Full name: “Blackagar Boltagon” (yeah, it’s one of those series…) The King of The Inhumans. Along with general superhuman abilities, he’s gifted/cursed with a voice so loud that even a whisper can level a city block. As such, he seldom speaks and has an (reeeeaaaaaallllly “emo”) powerful-yet-vulnerable leader thing going on (watch them go for a sad-eyed prettyboy for this part.)



Lockjaw has the power to teleport himself and others in his immediate vicinity anywhere in the world instantly. Lockjaw is also The Inhuman Royal Family’s pet – a slobbery English Bulldog roughly the size of a small car.



Medusa is Black Bolt’s wife, Medusalith Amaquelin Boltagon. And also his cousin. That’s “okay” in Attilan, apparently. She has hair-powers. Did you see Tangled? Yeah, like that.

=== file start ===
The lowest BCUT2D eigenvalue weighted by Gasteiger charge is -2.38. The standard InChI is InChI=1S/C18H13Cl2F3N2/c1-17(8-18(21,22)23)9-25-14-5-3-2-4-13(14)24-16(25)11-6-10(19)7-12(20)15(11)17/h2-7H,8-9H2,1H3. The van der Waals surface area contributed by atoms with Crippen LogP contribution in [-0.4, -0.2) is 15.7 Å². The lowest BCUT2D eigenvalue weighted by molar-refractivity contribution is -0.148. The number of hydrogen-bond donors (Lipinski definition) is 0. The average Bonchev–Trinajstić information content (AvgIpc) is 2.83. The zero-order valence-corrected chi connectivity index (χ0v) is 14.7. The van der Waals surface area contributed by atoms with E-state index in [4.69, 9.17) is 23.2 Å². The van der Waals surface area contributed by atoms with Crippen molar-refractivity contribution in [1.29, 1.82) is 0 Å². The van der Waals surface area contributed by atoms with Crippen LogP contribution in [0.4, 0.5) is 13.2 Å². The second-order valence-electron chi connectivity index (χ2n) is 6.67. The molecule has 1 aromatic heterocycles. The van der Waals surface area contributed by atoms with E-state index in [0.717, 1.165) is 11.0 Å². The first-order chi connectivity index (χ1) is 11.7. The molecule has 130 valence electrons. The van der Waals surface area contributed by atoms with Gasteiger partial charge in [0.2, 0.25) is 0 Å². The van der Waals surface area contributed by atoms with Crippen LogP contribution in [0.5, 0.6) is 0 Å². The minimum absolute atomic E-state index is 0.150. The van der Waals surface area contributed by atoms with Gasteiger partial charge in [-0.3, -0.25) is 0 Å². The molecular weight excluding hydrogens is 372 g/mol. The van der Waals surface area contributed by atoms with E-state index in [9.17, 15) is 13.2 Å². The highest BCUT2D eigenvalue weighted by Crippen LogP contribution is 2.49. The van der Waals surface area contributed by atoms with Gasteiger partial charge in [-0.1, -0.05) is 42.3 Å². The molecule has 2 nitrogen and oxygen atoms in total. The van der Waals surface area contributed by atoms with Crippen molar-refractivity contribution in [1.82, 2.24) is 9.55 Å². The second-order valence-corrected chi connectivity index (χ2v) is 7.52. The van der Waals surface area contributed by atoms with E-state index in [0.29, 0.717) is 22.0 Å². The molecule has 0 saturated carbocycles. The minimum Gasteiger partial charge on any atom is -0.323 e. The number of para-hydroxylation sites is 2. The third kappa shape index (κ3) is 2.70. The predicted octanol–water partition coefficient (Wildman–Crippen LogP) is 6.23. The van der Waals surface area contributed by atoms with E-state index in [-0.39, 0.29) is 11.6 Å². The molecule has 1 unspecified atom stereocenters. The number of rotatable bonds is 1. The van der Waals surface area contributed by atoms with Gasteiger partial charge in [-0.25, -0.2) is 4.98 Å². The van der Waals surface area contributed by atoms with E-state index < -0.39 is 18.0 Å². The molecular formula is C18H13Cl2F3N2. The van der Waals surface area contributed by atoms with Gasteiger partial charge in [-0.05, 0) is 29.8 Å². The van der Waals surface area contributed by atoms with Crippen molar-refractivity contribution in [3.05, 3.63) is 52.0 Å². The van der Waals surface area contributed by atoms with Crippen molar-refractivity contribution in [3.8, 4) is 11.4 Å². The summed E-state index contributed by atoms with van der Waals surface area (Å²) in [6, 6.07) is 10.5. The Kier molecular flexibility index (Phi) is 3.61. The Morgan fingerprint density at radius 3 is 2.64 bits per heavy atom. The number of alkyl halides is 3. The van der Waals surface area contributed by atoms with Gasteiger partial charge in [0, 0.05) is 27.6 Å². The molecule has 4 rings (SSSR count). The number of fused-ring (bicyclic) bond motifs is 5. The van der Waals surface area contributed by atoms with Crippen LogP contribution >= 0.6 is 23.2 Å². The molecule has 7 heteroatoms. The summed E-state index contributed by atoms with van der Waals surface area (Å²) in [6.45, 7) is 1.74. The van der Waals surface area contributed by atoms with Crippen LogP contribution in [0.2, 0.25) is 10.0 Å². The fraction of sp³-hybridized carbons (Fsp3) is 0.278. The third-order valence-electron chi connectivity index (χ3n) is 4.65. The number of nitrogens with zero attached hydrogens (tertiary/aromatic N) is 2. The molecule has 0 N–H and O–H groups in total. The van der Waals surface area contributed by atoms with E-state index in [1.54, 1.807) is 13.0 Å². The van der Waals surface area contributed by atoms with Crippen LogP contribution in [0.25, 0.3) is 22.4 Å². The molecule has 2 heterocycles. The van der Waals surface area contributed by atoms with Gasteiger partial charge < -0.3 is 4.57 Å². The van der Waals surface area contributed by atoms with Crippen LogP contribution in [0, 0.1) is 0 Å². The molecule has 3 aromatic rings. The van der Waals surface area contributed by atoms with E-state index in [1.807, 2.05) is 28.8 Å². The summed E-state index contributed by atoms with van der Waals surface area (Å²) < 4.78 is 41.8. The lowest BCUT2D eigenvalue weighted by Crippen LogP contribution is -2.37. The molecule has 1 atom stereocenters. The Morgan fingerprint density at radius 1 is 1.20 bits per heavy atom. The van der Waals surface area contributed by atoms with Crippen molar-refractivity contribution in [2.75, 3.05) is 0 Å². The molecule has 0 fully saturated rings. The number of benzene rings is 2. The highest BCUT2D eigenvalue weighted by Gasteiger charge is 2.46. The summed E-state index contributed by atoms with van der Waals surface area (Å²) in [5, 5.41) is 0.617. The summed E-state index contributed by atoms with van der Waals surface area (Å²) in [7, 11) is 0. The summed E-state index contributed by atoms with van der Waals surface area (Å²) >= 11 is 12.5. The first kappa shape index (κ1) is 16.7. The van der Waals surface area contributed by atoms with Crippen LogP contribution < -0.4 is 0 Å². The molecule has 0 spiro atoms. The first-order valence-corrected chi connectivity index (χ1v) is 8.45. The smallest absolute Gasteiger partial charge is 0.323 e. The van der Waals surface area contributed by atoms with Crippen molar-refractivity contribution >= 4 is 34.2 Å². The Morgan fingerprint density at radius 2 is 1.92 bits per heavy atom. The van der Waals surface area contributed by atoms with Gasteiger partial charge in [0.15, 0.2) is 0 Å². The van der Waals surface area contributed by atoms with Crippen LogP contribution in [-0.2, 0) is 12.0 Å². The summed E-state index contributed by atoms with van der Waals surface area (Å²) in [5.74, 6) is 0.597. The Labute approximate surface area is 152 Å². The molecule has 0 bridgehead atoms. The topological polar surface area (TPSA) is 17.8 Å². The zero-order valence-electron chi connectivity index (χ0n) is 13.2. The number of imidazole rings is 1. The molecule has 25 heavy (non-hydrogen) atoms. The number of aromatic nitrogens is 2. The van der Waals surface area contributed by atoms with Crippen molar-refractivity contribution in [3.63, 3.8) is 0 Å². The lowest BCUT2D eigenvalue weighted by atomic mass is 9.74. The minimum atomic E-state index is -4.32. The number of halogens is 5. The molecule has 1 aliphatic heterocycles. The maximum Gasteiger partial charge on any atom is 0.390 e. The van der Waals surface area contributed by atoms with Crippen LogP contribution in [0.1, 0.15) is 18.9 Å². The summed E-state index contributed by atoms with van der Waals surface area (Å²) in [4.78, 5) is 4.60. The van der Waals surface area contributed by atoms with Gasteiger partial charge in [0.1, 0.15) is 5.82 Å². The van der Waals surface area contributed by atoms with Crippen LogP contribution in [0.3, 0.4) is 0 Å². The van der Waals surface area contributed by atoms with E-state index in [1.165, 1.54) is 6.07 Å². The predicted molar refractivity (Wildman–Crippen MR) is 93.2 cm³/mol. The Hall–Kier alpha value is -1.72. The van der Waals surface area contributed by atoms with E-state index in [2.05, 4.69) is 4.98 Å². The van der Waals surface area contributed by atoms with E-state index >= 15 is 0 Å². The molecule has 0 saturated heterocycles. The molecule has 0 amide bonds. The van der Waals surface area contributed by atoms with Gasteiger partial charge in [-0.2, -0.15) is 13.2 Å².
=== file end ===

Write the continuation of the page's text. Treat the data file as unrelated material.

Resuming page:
Crystal is Medusa’s sister, and her powers mainly involve controlling the four basic elements of nature. She’s otherwise human-looking. Catching the romantic attentions of The Human Torch is what led to her civilization being discovered in the first place, because a surprising number of early Fantastic Four stories featured “Johnny Storm’s boner” as the inciting incident.



Karnak is a martial-arts master with a very silly hat. He has the ability to innately sense the weakest point of any opponent or object, allowing him to defeat or destroy them often with a single strike. That’s… actually an incredibly useful power. Rock on, Karnak.



Gorgon is a satyr, but with bull-legs instead of goat-legs that let him cause earthquakes by stomping. Look, they don’t all get to be interesting.



Triton is a fish-man. So… about as not-super-interesting as Gorgon, but he at least looks kind of cool what with the scales and fins and such.